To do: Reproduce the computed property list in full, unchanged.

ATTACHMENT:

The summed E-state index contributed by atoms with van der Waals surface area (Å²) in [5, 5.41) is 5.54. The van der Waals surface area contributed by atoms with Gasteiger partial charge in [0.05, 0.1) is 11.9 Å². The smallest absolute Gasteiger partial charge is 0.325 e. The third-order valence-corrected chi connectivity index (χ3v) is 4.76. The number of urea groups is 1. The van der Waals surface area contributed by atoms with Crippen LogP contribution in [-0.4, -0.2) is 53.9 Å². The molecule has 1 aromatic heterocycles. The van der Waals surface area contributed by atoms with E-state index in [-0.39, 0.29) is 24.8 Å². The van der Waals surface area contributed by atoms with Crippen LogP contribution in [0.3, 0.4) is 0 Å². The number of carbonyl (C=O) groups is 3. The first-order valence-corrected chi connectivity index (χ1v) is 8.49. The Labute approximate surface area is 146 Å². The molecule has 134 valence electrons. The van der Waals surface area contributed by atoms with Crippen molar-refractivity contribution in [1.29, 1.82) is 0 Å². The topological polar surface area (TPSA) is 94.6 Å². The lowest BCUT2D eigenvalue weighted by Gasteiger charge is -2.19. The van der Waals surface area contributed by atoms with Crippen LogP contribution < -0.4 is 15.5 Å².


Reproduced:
The summed E-state index contributed by atoms with van der Waals surface area (Å²) in [5, 5.41) is 5.54. The van der Waals surface area contributed by atoms with Gasteiger partial charge in [0.05, 0.1) is 11.9 Å². The smallest absolute Gasteiger partial charge is 0.325 e. The third-order valence-corrected chi connectivity index (χ3v) is 4.76. The number of urea groups is 1. The van der Waals surface area contributed by atoms with Crippen LogP contribution in [-0.4, -0.2) is 53.9 Å². The molecule has 1 aromatic heterocycles. The van der Waals surface area contributed by atoms with E-state index in [-0.39, 0.29) is 24.8 Å². The van der Waals surface area contributed by atoms with Crippen LogP contribution in [0.3, 0.4) is 0 Å². The number of carbonyl (C=O) groups is 3. The first-order valence-corrected chi connectivity index (χ1v) is 8.49. The Labute approximate surface area is 146 Å². The molecule has 134 valence electrons. The van der Waals surface area contributed by atoms with Crippen molar-refractivity contribution in [1.29, 1.82) is 0 Å². The topological polar surface area (TPSA) is 94.6 Å². The lowest BCUT2D eigenvalue weighted by Gasteiger charge is -2.19. The van der Waals surface area contributed by atoms with Crippen LogP contribution < -0.4 is 15.5 Å².